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Categories: 3500 Material, harmless error

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Friday, May 4th, 2018

Second Circuit Reverses Insider Trading Conviction on 401/403 Grounds (Short Summary)

Yesterday, in a headline-making white collar case, United States v. Litvak, No. 17-1464 (2d Cir. 2018) (Winter, Chin, Korman (EDNY)), the Circuit reversed an insider trading conviction on Rule 401 and 403 grounds. In very general terms, the Circuit ruled that the district court erroneously admitted testimony of a witness’s subjective belief as to a bond trader defendant’s fiduciary responsibilities with respect to a trade, even though the belief was unreasonable and thus irrelevant to whether the defendant made a material misstatement. Time permitting, we will blog about the case in the coming weeks.  In the meantime, the opinion is available here.…


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Categories: insider trading, mortgage fraud, Rule 403, securities law

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Second Circuit Vacates Imposition of Lifetime Supervised Release

It’s been a busy week for the Second Circuit. On Wednesday, the Circuit reversed a sentence imposing a life term of supervised release for a defendant who had initially been convicted of drug offenses. See United States v. Brooks, No. 16-4063 (2d Cir. 2018) (per curiam) (Parker, Lynch, Chin) (appeal from Kaplan, J., SDNY). The opinion, available here, contains great language for use at sentencings and appeals.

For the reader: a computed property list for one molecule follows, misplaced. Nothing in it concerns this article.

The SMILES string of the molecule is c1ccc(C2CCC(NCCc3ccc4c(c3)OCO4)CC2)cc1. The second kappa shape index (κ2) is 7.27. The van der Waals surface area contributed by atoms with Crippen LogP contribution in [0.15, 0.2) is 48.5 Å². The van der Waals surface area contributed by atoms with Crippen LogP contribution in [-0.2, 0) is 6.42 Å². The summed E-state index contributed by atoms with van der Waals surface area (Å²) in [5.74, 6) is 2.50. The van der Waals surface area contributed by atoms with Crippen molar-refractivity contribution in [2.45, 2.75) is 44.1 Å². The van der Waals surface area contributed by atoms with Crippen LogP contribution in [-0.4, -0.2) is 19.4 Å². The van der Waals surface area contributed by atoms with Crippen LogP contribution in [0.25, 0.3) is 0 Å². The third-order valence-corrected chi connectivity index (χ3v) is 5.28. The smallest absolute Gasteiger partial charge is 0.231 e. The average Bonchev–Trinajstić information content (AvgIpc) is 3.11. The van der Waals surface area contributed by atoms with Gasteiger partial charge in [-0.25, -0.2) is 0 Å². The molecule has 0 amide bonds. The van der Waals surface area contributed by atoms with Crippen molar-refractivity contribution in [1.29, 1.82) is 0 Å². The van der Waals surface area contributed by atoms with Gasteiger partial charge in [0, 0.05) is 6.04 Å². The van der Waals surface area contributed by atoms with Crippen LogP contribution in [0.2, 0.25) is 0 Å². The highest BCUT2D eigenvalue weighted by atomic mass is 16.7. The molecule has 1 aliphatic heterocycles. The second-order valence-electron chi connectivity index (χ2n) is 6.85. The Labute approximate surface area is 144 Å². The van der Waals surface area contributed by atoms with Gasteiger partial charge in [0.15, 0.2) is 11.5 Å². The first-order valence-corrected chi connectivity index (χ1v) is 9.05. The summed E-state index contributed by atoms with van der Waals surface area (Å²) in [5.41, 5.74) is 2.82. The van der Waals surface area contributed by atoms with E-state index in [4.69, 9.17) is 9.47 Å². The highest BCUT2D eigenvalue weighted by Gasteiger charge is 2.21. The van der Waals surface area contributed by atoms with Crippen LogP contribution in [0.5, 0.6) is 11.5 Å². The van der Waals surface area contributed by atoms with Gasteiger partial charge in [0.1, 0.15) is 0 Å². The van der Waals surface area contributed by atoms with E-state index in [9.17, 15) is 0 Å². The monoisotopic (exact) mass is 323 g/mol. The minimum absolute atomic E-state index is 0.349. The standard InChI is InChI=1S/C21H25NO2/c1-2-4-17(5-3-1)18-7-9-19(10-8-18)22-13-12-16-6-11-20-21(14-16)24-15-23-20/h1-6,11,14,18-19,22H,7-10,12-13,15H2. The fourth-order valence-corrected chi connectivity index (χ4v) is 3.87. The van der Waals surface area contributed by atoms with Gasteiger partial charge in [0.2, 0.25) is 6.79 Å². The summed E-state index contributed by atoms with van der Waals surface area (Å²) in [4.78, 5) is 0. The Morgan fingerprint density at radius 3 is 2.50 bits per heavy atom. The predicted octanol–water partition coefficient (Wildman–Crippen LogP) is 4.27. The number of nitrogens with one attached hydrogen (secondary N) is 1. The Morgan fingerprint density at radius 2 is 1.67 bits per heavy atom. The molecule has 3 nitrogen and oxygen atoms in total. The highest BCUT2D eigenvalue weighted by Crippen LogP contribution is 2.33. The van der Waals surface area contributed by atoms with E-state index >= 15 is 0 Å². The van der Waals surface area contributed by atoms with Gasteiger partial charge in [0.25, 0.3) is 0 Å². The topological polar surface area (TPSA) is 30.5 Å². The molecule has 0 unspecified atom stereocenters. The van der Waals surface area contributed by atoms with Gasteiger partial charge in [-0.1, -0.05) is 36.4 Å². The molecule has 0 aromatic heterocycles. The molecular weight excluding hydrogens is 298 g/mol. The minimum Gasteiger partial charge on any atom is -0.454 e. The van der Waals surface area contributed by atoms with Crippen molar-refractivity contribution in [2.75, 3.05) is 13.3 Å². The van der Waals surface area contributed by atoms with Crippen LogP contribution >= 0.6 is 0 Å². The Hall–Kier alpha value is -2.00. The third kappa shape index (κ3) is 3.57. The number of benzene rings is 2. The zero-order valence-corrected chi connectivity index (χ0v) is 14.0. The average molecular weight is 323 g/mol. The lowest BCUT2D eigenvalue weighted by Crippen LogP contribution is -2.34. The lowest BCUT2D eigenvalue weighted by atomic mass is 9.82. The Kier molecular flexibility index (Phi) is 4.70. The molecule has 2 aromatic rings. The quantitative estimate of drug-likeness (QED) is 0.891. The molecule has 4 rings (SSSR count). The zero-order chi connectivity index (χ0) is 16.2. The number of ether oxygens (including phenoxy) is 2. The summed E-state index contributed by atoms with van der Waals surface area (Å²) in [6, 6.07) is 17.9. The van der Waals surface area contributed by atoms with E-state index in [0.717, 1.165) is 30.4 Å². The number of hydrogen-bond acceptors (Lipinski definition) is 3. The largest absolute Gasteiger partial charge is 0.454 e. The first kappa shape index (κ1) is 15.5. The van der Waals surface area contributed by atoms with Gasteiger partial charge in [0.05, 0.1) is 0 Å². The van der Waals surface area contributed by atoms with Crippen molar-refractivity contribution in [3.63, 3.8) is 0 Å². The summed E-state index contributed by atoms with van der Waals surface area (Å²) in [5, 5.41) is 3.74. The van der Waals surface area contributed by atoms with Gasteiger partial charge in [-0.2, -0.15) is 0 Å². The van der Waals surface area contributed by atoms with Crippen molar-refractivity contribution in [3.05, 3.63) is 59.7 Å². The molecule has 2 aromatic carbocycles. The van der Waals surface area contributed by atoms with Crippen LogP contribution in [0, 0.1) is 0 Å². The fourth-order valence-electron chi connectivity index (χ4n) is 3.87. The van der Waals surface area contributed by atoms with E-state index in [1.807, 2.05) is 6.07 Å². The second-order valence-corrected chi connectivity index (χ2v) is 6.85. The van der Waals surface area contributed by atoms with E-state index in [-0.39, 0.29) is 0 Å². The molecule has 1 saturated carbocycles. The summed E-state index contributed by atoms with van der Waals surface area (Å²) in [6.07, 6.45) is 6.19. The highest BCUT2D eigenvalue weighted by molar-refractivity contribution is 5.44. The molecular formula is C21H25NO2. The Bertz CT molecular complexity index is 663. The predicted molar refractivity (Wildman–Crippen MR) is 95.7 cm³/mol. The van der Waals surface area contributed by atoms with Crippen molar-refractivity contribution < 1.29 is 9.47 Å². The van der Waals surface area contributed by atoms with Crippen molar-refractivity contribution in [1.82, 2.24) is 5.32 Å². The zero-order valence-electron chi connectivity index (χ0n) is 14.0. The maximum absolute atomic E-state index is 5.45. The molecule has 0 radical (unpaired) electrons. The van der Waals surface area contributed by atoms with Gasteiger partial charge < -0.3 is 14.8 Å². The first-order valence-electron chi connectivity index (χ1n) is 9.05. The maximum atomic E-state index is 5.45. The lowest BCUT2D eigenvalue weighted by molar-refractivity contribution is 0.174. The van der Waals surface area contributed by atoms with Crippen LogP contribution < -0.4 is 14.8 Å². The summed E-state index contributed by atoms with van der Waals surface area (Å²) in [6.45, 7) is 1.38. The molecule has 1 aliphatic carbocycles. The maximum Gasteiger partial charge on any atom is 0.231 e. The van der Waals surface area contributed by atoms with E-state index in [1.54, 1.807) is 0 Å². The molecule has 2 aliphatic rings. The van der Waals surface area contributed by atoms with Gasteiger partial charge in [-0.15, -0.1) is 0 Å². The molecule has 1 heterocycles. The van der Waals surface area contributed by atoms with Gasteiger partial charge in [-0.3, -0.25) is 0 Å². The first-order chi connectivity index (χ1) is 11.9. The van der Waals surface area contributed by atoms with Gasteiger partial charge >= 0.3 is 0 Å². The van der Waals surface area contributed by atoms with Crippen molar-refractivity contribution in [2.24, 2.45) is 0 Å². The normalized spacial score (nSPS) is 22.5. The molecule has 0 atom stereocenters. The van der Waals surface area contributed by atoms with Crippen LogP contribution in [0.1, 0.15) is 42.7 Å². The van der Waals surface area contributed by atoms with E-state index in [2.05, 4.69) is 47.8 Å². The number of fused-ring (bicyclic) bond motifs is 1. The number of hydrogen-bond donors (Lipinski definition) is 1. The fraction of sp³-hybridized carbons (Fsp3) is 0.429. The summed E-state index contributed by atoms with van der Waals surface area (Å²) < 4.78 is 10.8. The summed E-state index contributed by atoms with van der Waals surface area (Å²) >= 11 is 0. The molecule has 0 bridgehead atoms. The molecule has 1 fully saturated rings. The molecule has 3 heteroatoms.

The defendant in Brooks had initially pled guilty to distributing and possessing with intent to distribute cocaine and heroin, in violation statutes including 21 U.S.C. § 841(a)(1). After release from prison, he was charged with numerous supervised release violations, and pled guilty to violating three conditions related to drug use. At his revocation hearing, the defendant’s attorney noted the defendant’s “serious drug problem” as a “huge underlying and contributing factor” to his violations. Neither the government nor Probation recommended a specific …


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Categories: drug distribution, procedural reasonableness, sentencing, substantive reasonableness, supervised release

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Tuesday, May 1st, 2018

Second Circuit Reverses Denial of Suppression Motion, Clarifies Scope of Curtilage

Today the Second Circuit reversed the denial of a motion to suppress guns that police found adjacent to a shed in the backyard of a defendant’s home. United States v. Alexander, No. 16-3708 (2d Cir. 2018) (Lynch, Carney, Hellerstein (SDNY)) (appeal from Amon, J., EDNY). This area, the panel held, was curtilage and thus considered part of the home for Fourth Amendment purposes. In so holding, the panel clarified that Florida v. Jardines, 569 U.S. 1 (2013), abrogates at least three Second Circuit opinions suggesting that driveways and other publicly accessible areas fall outside the curtilage of a home. The opinion in Alexander, which this office litigated, is available here.*